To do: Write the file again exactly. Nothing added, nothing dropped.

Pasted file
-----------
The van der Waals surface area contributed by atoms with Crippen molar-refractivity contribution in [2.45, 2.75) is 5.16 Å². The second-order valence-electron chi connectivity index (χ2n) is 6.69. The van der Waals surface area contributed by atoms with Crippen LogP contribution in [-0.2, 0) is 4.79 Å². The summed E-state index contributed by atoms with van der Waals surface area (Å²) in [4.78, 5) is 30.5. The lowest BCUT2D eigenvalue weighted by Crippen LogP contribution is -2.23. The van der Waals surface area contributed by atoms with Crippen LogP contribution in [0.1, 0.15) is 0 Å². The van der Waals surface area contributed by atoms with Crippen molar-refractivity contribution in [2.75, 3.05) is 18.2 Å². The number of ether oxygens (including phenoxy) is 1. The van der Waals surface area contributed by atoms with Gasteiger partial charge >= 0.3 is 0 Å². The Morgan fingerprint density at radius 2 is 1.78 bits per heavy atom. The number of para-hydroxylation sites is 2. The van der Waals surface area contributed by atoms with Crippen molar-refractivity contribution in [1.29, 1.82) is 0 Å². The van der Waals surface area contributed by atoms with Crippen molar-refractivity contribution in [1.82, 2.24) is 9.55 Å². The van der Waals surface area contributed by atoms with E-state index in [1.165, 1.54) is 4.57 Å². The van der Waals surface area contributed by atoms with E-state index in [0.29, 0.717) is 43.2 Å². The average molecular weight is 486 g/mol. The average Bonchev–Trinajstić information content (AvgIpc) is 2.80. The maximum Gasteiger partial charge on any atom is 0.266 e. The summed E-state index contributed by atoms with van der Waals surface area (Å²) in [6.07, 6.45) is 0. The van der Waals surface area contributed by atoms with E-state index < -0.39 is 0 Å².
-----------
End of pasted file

The van der Waals surface area contributed by atoms with Crippen molar-refractivity contribution in [2.45, 2.75) is 5.16 Å². The second-order valence-electron chi connectivity index (χ2n) is 6.69. The van der Waals surface area contributed by atoms with Crippen LogP contribution in [-0.2, 0) is 4.79 Å². The summed E-state index contributed by atoms with van der Waals surface area (Å²) in [4.78, 5) is 30.5. The lowest BCUT2D eigenvalue weighted by Crippen LogP contribution is -2.23. The van der Waals surface area contributed by atoms with Crippen LogP contribution in [0.1, 0.15) is 0 Å². The van der Waals surface area contributed by atoms with Crippen molar-refractivity contribution in [2.75, 3.05) is 18.2 Å². The number of ether oxygens (including phenoxy) is 1. The van der Waals surface area contributed by atoms with Gasteiger partial charge >= 0.3 is 0 Å². The Morgan fingerprint density at radius 2 is 1.78 bits per heavy atom. The number of para-hydroxylation sites is 2. The van der Waals surface area contributed by atoms with Crippen molar-refractivity contribution in [1.29, 1.82) is 0 Å². The van der Waals surface area contributed by atoms with Crippen molar-refractivity contribution in [1.82, 2.24) is 9.55 Å². The van der Waals surface area contributed by atoms with E-state index in [1.165, 1.54) is 4.57 Å². The van der Waals surface area contributed by atoms with E-state index in [0.29, 0.717) is 43.2 Å². The average molecular weight is 486 g/mol. The average Bonchev–Trinajstić information content (AvgIpc) is 2.80. The maximum Gasteiger partial charge on any atom is 0.266 e. The summed E-state index contributed by atoms with van der Waals surface area (Å²) in [6.07, 6.45) is 0. The van der Waals surface area contributed by atoms with E-state index < -0.39 is 0 Å².